How to Become a GRC Analyst

How to Become a GRC Analyst

Learn how you can protect companies (without needing strong technical skills) in an exciting career as a Governance, Risk, and Compliance (GRC) Analyst.

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A GRC Analyst is responsible for assessing and documenting an organization’s policies and regulations that involve the compliance and risk posture of information assets in the organization.

As a GRC Analyst, you might work on an internal cybersecurity team or for a cybersecurity consulting firm.

Your daily responsibilities as a GRC Analyst could include auditing existing cybersecurity policies and procedures, developing security policies, identifying and analyzing risk, and reporting on regulatory compliance.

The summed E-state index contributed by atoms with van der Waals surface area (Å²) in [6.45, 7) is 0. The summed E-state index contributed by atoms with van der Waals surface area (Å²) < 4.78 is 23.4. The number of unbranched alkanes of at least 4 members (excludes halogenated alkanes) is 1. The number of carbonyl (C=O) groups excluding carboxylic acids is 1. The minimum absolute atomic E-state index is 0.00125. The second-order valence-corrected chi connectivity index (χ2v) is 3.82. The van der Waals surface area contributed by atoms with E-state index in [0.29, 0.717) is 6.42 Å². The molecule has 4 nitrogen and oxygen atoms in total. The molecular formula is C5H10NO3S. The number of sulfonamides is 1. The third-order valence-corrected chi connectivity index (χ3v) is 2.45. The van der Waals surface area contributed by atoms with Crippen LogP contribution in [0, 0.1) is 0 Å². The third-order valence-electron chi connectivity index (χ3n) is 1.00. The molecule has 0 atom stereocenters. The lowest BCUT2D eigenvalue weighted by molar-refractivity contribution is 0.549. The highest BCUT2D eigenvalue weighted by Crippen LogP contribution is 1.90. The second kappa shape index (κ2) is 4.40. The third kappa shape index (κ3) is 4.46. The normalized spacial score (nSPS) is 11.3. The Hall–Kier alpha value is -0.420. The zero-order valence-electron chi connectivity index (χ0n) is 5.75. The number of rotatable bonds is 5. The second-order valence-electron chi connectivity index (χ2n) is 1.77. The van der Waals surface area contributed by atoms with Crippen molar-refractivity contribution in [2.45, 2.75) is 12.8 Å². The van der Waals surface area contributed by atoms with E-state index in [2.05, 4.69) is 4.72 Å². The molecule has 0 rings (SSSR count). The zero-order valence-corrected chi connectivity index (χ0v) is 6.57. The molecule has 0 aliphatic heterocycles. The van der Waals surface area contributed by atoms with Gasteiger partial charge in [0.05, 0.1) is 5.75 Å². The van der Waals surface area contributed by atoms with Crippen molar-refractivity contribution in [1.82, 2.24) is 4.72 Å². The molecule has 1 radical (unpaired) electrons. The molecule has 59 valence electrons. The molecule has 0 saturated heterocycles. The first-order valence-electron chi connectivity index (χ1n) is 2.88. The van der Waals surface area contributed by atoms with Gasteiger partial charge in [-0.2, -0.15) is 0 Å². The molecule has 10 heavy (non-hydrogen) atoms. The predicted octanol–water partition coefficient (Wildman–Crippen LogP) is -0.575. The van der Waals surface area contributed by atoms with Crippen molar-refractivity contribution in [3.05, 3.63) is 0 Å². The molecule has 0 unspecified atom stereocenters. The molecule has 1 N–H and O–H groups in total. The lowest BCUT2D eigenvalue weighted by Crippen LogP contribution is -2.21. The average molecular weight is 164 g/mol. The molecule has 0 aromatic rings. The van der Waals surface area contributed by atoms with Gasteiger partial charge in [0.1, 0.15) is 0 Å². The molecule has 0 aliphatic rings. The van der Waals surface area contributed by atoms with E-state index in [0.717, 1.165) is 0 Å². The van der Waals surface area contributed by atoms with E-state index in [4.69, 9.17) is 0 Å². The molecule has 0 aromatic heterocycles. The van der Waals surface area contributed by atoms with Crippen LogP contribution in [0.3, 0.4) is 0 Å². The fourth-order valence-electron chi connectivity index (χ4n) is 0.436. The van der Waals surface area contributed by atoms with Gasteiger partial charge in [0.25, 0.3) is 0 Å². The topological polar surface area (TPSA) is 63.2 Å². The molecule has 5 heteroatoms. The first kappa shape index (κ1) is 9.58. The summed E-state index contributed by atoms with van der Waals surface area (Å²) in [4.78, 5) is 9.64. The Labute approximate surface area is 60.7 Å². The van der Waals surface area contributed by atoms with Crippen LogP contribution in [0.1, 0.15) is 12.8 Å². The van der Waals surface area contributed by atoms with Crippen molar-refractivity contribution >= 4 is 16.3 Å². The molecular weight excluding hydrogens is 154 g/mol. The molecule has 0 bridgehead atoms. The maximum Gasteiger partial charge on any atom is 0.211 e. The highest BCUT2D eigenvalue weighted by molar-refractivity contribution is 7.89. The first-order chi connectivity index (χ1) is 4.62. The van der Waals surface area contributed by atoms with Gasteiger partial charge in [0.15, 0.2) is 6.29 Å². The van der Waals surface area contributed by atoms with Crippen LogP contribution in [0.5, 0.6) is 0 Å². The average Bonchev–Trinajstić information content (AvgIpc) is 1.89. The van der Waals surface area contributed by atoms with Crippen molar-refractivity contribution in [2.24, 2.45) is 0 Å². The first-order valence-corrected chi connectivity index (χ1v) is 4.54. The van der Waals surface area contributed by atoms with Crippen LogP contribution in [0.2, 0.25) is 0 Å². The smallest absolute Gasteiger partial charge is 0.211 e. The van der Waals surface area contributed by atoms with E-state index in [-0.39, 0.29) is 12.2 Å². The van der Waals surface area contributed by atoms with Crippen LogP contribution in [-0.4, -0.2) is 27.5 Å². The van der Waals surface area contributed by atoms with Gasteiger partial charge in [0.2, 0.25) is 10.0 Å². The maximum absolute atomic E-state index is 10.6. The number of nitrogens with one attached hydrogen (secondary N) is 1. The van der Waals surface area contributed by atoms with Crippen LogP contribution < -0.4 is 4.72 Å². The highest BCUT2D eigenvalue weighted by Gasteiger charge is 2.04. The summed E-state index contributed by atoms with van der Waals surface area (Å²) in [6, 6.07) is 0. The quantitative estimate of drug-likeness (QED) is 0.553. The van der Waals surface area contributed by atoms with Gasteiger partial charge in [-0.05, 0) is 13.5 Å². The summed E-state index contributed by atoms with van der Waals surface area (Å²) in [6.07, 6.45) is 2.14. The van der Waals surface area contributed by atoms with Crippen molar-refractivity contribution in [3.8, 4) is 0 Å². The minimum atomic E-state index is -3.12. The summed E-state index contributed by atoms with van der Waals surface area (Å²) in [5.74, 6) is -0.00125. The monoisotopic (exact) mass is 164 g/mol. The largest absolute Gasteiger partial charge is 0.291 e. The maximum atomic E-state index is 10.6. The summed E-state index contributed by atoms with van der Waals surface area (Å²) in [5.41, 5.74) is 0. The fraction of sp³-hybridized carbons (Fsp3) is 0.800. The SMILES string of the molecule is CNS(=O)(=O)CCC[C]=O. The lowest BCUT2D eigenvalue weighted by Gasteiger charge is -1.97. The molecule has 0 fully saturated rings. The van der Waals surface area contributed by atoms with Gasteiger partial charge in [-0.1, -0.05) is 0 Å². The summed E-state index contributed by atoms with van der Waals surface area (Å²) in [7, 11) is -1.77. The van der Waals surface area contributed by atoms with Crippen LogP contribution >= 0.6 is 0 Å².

What Other Job Titles Are There for This Career?

You might see other job openings in the GRC Analyst career field with titles such as:

  • Cybersecurity Compliance Analyst
  • Security and Compliance Engineer
  • Security and Compliance Analyst
  • Cloud Compliance Security Engineer
  • Governance and Policy Analyst
  •  Third Party Compliance Analyst

How Much Can You Make as a GRC Analyst?

GRC Analysts in the United States can make between $34,000 and $212,000, with the average salary at around $97,000. This doesn’t include sign-on or annual bonuses, stock options, or other compensation, which means a career as a GRC Analyst can be a very lucrative one.

Compensation influencers for this role depend on the company, geographic location, experience level, specialization, and industry.

Do You Need Certifications?